Watching Equus and listening to Martin Dysart’s ponderings on the psyche about how and when something determines a catalyst for the emergence of passion within the individual, made me contemplate this aspect of consciousness for the first time.

As Dysart says: “Moments snap together like magnets forging a chain of shackles. Why?”

Sexual attraction to, and /or having sexual relations with, an animal is a definite no-no as far as all religions and most societies go.

Be that as it may, the practice continued through the ages – regardless of what was considered ‘normal’ and in spite of religious constraints. Could this attraction be of genetic origin? Is it a mutated strand of DNA that dominates whatever conditioning determines the ‘reasoning process’, which would of course include all the ‘moral’ values that religion and society establish? So then is this condition determined before such a reasoning process is formed in the individual?

For a definition and some background information here are some extracts from Wikipedia:

Zoophilia, from the Greek ζωον (zôon, “animal”) and φιλία (philia, “friendship” or “love”), is a paraphilia, defined as an affinity or sexual attraction by a human to an animal. Such individuals are called zoophiles. The more recent terms zoosexual and zoosexuality describe the full spectrum of human/animal orientation. A separate term, bestiality (more common in mainstream usage and frequently but incorrectly seen as a synonym; often misspelled as “beastiality”), refers to human/animal sexual activity.

….The two terms are independent: not all sexual acts with animals are performed by zoophiles; and not all zoophiles are sexually interested in animals.

….Philosopher and animal liberation author Peter Singer argues that zoophilia is not unethical if there is no harm or cruelty to the animal, but this view is not widely shared, with the majority opinion supporting the view that animals, like children, are not capable of informed consent.

…Bestiality signifies a sexual act between humans and animals. It does not by itself imply any given motive or attitude. It is not always certain whether acts such as kissing, intimate behavior, frottage (rubbing), masturbation, or oral sex are considered ‘bestiality’ in all cultures or legal systems, or whether the term implies sexual intercourse or other penetrative activity alone.

It seems that bestiality is not all that uncommon and is even legal in Sweden, Denmark and the Netherlands. It is illegal in the UK (for penetrative acts) and much of the USA, Australia and New Zealand, whilst Belgium, Germany and Russia permit sexual activity with animals but strictly prohibit the promotion of animal-oriented pornography. The practice is also reasonably common, as Wikipedia describes:

Scientific surveys estimating the frequency of zoosexual activity, as well as anecdotal evidence and informal surveys, suggest that more than 1–2% — and perhaps as many as 8–40% — of sexually active adults have had significant sexual experience with an animal at some point in their lives. Studies suggest that a larger number (perhaps 10–30% depending on area) have fantasized or had some form of brief encounter. Larger figures such as 40–60% for rural teenagers (living on or near livestock farms) have been cited from some earlier surveys such as the Kinsey reports, but some later writers consider these uncertain.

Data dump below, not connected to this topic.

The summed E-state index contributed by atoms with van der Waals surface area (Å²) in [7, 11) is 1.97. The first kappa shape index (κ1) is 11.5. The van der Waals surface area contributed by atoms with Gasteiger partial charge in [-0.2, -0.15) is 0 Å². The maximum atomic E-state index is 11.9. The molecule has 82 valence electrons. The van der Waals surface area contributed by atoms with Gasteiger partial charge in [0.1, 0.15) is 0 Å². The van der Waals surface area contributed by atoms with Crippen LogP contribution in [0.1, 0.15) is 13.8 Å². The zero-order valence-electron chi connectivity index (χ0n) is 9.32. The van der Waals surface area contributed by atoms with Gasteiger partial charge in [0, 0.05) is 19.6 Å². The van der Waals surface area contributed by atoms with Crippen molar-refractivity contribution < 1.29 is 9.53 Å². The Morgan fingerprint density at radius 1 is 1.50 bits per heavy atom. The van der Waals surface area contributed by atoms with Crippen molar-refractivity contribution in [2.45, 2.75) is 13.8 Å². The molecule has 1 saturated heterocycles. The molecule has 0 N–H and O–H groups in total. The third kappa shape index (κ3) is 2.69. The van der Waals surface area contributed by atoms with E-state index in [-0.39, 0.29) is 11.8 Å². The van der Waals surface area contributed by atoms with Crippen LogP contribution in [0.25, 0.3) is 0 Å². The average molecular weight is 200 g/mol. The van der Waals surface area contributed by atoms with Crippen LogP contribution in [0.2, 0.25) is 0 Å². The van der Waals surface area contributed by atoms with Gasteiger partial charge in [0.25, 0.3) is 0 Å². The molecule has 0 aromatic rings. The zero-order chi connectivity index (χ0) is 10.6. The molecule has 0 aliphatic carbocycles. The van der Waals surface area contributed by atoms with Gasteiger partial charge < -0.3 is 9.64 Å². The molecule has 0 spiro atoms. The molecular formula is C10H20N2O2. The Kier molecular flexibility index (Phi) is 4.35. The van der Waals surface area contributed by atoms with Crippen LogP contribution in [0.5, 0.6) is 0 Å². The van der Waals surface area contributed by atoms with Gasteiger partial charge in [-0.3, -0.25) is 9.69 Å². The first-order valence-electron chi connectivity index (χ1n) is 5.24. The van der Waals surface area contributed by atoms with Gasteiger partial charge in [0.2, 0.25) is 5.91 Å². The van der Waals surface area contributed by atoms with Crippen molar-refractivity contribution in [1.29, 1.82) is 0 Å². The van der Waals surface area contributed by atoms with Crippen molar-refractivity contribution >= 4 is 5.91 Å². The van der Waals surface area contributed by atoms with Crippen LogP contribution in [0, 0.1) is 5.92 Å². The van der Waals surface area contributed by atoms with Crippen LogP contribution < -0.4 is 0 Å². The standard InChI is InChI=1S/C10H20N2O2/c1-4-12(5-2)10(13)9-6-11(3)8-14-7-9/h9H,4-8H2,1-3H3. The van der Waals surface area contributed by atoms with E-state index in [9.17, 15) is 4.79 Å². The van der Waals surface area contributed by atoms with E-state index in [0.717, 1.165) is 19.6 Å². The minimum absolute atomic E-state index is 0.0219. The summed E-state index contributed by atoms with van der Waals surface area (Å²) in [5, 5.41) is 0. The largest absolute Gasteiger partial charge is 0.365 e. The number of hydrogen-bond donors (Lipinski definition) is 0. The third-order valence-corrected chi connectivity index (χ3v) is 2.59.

Then there is the question in some minds if aspects of bestiality are better understood as ‘aberrations’ or simply as ‘sexual orientation’. Again to Wikipedia which has this to say:

The activity or desire itself is no longer classified as a pathology under DSM-IV (TR) (the Diagnostic and Statistical Manual of the American Psychiatric Association) unless accompanied by distress or interference with normal functioning on the part of the person. Critics point out that that DSM-IV says nothing about acceptability or the well-being of the animal, and many critics outside the field express views that sexual acts with animals are always either abusive or unethical. Defenders of zoosexuality argue that a human/animal relationship can go far beyond sexuality, and that animals are capable of forming a genuinely loving relationship that can last for years and which is not functionally different from any other love/sex relationship.

So it seems that bestiality is a fairly well established and accepted sexual practice, although in most cases those involved are not ‘open’ about this preference – much as gay folk behaved before ‘gay liberation’ enabled the opening of millions of closets.

But getting back to Martin Dysart and his insightful ruminations about the nature of passion and whether such a wondrous sensation should be curbed by psychiatry simply because society deems it ‘improper’ and not ‘normal’ behaviour. As he says about ‘normal’: “..is a good smile in a child’s eyes all right. It is also the dead stare in a million adults.”

1973 isn’t all that far behind us and although society was still pretty liberal when Shaffer wrote Equus some thirty-four years ago, gay liberation was hardly as common as it is today and bestiality was probably regarded as much, if not more of an aberration than it is now, but what I keep harking back to are Dysart’s words that question the origins of this type of attraction in an individual, when he says:

A child is born into a world of phenomena all equal in their power to enslave. It sniffs, it sucks, it strokes its eyes over the whole uncomfortable range. Suddenly one strikes. Why? Moments snap together like magnets forging a chain of shackles. Why? I can trace them, I can even with time, pull them apart again but why at the start they were ever magnetised at all – just those particular moments and no others – I don’t know. And nor does anyone else.”

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